WASHINGTON — The Pentagon plans to extend the combat tours in Iraq of more than 10,000 soldiers from not only a Germany-based armored unit but also and a cavalry regiment from Louisiana, defense officials said Wednesday.
The move, which has not been officially announced, breaks a pledge given to all soldiers when they deployed to Iraq last year. They were told they would be kept there no longer than 12 months. The recent rise in anti-occupation violence in restive areas in and around Baghdad and in the south disrupted U.S. commanders' plans to reduce the U.S. force by about 20,000 soldiers this spring.
Defense Secretary Donald H. Rumsfeld was fine-tuning the new plan and his spokesmen declined to discuss details.
Other officials said it would extend by at least three months the tours of soldiers from the 1st Armored Division as well as the 2nd Armored Cavalry Regiment, who had been scheduled to leave Iraq this month after spending a full year engaged in combat and stabilization operations.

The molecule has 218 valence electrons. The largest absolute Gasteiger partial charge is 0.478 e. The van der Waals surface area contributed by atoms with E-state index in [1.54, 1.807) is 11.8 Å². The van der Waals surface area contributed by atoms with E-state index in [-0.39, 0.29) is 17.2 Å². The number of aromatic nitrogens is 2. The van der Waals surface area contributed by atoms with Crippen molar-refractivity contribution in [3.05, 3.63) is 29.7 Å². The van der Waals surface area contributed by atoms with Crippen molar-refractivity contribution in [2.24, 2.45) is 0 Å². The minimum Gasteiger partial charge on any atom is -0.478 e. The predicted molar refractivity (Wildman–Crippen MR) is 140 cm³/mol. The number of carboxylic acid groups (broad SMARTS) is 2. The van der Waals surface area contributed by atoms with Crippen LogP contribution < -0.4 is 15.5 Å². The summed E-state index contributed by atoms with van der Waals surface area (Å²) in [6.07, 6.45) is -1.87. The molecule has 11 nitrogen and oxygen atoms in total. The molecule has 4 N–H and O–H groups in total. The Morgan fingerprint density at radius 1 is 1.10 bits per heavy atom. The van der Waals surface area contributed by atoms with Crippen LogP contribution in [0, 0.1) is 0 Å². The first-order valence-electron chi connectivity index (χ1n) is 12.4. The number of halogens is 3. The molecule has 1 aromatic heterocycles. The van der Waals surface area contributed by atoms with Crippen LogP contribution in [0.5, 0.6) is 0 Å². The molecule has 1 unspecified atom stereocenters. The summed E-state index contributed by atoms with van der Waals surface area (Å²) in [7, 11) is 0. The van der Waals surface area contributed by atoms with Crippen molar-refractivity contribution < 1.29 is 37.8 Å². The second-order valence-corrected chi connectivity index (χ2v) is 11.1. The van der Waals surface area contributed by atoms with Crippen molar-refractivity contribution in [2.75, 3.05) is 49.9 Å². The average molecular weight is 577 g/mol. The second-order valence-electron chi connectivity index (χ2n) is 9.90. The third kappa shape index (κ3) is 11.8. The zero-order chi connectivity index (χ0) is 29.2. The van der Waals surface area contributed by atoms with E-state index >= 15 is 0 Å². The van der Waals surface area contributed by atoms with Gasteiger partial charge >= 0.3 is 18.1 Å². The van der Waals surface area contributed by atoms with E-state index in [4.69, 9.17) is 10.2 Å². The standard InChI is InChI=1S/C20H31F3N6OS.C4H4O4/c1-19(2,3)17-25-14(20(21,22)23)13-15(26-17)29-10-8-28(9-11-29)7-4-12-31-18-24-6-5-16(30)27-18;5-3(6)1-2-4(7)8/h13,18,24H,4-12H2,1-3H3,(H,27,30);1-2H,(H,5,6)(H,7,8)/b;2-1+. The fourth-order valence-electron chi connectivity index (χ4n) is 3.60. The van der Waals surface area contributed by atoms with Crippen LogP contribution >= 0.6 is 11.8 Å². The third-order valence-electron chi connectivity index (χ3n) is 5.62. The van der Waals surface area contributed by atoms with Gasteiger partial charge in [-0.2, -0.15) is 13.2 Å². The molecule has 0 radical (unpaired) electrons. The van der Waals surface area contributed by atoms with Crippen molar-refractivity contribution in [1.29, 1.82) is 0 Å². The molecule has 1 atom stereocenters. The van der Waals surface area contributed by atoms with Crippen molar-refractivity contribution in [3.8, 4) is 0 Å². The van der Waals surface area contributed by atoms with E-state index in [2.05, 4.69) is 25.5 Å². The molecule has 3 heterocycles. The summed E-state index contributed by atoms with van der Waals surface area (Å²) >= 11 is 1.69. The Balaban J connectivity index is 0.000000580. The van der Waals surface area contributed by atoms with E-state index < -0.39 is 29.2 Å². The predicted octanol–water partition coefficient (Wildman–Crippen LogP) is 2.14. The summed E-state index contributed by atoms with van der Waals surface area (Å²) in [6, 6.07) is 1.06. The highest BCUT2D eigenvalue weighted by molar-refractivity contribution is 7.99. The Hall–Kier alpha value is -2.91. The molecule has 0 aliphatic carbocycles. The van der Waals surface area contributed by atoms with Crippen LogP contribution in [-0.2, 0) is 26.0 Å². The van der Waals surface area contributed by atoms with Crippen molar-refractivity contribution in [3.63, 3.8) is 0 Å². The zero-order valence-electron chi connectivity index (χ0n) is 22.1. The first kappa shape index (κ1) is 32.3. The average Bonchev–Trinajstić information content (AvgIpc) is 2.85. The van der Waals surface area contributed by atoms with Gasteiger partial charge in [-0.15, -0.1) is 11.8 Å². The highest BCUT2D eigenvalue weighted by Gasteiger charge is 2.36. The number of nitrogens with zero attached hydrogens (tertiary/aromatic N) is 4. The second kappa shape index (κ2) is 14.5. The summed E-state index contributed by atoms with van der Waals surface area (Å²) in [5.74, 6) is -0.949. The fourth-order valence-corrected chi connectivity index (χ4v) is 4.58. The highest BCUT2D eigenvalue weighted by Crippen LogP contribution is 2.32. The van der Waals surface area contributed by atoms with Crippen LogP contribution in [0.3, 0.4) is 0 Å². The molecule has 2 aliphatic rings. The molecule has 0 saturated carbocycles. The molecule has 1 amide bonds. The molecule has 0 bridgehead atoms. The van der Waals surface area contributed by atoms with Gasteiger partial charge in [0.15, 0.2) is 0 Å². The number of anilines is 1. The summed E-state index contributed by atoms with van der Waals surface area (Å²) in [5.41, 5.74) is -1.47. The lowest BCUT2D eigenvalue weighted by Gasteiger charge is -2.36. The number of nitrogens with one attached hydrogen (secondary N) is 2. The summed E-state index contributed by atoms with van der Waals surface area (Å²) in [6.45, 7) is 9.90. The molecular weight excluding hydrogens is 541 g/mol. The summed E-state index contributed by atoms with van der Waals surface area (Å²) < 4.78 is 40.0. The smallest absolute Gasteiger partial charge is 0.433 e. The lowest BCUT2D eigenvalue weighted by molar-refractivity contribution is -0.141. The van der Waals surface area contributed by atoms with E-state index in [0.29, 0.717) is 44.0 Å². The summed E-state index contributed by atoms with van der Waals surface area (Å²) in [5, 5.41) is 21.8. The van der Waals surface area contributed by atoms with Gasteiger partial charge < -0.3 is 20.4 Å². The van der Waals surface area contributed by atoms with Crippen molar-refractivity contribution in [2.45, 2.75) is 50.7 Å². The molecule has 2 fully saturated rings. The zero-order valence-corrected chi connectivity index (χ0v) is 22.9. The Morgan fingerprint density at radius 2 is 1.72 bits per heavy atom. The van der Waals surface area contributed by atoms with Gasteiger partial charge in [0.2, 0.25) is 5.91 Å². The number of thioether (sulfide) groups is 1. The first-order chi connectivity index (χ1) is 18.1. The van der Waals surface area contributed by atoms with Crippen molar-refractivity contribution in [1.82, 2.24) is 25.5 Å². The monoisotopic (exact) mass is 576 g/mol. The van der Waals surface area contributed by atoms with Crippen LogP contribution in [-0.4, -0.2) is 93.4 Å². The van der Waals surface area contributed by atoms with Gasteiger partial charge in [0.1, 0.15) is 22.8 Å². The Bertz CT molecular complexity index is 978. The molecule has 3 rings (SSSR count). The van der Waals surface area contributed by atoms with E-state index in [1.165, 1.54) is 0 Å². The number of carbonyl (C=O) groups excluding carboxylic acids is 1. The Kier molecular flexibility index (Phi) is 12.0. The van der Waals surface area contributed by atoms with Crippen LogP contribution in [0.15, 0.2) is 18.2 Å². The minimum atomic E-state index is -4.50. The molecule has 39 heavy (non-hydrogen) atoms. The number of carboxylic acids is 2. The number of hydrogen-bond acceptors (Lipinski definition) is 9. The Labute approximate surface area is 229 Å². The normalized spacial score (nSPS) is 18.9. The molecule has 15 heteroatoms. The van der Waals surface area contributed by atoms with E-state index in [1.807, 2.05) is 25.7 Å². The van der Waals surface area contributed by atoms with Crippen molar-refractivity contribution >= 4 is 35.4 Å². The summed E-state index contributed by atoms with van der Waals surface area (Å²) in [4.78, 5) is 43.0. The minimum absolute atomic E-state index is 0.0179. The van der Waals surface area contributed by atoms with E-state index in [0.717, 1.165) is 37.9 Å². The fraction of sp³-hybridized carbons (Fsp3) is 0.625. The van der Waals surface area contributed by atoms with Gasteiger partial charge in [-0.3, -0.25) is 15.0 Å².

Fort Polk, the Army base in Louisiana that is home to the 2nd Armored Cavalry, issued a news release last Thursday quoting the regiment's commander, Col. Bradley W. May, as saying "elements" of his unit "will remain in theater longer than initially announced." He did not say how many soldiers were affected, but another official said Wednesday it would be about 3,000.
One squadron of the 2nd Armored Cavalry recently returned from Iraq, but the rest of the unit will remain.
The 2nd Armored commander did not say how much longer his unit would remain in Iraq, but other officials said family members were told the soldiers probably would be back at Fort Polk in about four months.
Welcome home ceremonies at Fort Polk, scheduled for this month, have been canceled.
A recent spike in violence has killed at least 83 U.S. troops this month as U.S. forces fight Sunni Muslim insurgents in the city of Fallujah, Shiite militiamen in the south and gunmen in Baghdad and on its outskirts.
In response, Bush said at a news conference Tuesday night that he has told military commanders to be prepared to use "decisive force" against insurgents and that he was ready himself to provide as many extra troops as U.S. commanders on the ground say they need to defeat the insurgents.